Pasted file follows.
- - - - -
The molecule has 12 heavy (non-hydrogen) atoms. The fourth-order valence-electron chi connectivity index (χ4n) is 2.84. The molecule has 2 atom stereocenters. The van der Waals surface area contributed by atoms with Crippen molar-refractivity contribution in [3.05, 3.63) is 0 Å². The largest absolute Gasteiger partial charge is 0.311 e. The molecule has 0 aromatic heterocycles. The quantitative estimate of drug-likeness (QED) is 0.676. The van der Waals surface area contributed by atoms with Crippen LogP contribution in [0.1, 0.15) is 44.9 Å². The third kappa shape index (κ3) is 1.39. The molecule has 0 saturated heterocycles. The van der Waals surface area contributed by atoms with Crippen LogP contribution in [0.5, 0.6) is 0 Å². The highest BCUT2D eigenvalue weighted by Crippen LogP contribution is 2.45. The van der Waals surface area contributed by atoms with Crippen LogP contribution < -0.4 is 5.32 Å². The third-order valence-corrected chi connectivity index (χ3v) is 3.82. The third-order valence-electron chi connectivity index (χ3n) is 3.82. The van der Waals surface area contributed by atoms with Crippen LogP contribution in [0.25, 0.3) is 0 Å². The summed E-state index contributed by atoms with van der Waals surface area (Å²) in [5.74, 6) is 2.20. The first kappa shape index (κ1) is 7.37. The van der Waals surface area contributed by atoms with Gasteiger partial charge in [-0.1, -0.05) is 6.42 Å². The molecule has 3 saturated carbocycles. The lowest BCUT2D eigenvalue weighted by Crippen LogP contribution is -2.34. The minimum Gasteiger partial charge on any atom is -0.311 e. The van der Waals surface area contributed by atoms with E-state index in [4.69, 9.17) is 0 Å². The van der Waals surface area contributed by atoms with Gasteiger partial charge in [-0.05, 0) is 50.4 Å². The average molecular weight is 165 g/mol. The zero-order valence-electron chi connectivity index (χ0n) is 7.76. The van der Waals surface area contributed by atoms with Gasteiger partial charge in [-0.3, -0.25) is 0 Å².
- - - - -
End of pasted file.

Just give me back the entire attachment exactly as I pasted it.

The molecule has 12 heavy (non-hydrogen) atoms. The fourth-order valence-electron chi connectivity index (χ4n) is 2.84. The molecule has 2 atom stereocenters. The van der Waals surface area contributed by atoms with Crippen molar-refractivity contribution in [3.05, 3.63) is 0 Å². The largest absolute Gasteiger partial charge is 0.311 e. The molecule has 0 aromatic heterocycles. The quantitative estimate of drug-likeness (QED) is 0.676. The van der Waals surface area contributed by atoms with Crippen LogP contribution in [0.1, 0.15) is 44.9 Å². The third kappa shape index (κ3) is 1.39. The molecule has 0 saturated heterocycles. The van der Waals surface area contributed by atoms with Crippen LogP contribution in [0.5, 0.6) is 0 Å². The highest BCUT2D eigenvalue weighted by Crippen LogP contribution is 2.45. The van der Waals surface area contributed by atoms with Crippen LogP contribution < -0.4 is 5.32 Å². The third-order valence-corrected chi connectivity index (χ3v) is 3.82. The third-order valence-electron chi connectivity index (χ3n) is 3.82. The van der Waals surface area contributed by atoms with Crippen LogP contribution in [0.25, 0.3) is 0 Å². The summed E-state index contributed by atoms with van der Waals surface area (Å²) in [5.74, 6) is 2.20. The first kappa shape index (κ1) is 7.37. The van der Waals surface area contributed by atoms with Gasteiger partial charge in [-0.1, -0.05) is 6.42 Å². The molecule has 3 saturated carbocycles. The lowest BCUT2D eigenvalue weighted by Crippen LogP contribution is -2.34. The minimum Gasteiger partial charge on any atom is -0.311 e. The van der Waals surface area contributed by atoms with E-state index in [4.69, 9.17) is 0 Å². The van der Waals surface area contributed by atoms with Gasteiger partial charge in [-0.05, 0) is 50.4 Å². The average molecular weight is 165 g/mol. The zero-order valence-electron chi connectivity index (χ0n) is 7.76. The van der Waals surface area contributed by atoms with Gasteiger partial charge in [-0.3, -0.25) is 0 Å².